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Dodgers’ Trevor Bauer, in one-eyed-jack mode, throws three scoreless innings

Dodgers pitcher Trevor Bauer throws against the San Diego Padres during the first inning March 6, 2021, in Phoenix.
The Dodgers’ Trevor Bauer, here pitching with his right eye closed in the first inning, gave up two hits and struck out three in three scoreless innings of a 2-1, seven-inning loss to San Diego.
(Ross D. Franklin / Associated Press)

And for his next trick, Trevor Bauer will take the mound with one hand tied behind his back.

OK, that might be a stretch, even for a pitcher known to push the boundaries of his mental and physical training techniques, but one shouldn’t underestimate the 2020 National League Cy Young Award winner who signed a three-year, $102-million deal with the Dodgers in February.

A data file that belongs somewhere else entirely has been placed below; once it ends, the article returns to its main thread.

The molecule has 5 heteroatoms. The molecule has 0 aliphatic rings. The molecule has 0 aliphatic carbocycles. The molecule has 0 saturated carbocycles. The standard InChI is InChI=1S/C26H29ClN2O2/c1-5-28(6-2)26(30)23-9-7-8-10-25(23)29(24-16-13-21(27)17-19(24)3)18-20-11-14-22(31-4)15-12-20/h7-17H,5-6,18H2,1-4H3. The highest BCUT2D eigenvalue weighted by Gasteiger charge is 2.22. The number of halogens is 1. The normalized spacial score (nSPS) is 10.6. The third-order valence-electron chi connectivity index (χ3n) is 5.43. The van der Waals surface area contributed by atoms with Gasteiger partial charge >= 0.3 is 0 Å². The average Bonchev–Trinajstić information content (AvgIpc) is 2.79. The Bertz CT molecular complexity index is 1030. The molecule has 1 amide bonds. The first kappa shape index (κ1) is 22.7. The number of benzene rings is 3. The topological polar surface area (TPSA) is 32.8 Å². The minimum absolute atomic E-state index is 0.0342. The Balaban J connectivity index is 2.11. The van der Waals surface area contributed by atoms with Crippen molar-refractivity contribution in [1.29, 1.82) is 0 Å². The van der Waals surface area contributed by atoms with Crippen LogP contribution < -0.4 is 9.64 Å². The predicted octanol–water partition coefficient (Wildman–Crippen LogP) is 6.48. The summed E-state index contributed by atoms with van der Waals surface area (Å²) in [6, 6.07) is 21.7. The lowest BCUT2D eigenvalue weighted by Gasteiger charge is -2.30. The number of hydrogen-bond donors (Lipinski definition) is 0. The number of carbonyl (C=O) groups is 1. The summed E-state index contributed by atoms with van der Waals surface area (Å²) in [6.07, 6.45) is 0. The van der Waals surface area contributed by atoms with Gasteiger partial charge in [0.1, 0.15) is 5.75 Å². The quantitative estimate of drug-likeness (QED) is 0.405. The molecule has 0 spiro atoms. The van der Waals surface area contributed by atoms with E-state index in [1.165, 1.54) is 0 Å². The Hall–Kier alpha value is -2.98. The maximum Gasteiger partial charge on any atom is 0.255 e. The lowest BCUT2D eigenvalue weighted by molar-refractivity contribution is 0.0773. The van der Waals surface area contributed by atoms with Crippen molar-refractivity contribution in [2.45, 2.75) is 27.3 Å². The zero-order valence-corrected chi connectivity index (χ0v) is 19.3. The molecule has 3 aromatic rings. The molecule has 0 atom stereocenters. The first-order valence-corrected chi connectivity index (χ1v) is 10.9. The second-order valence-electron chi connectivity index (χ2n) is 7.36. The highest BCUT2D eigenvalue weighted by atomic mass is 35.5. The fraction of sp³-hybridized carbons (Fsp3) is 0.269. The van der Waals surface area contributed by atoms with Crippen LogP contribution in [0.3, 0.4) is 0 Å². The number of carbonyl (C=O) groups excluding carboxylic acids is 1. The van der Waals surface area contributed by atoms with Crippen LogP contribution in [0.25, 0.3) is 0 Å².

Bauer made his second spring start Saturday, giving up two hits and striking out three in three scoreless innings of a 2-1, seven-inning loss to the National League West rival San Diego Padres at Camelback Ranch.

The right-hander needed 27 pitches to complete a laborious first inning, which he ended by striking out Victor Caratini and Ha-Seong Kim with runners on second and third. Bauer delivered many of those pitches with his right eye closed.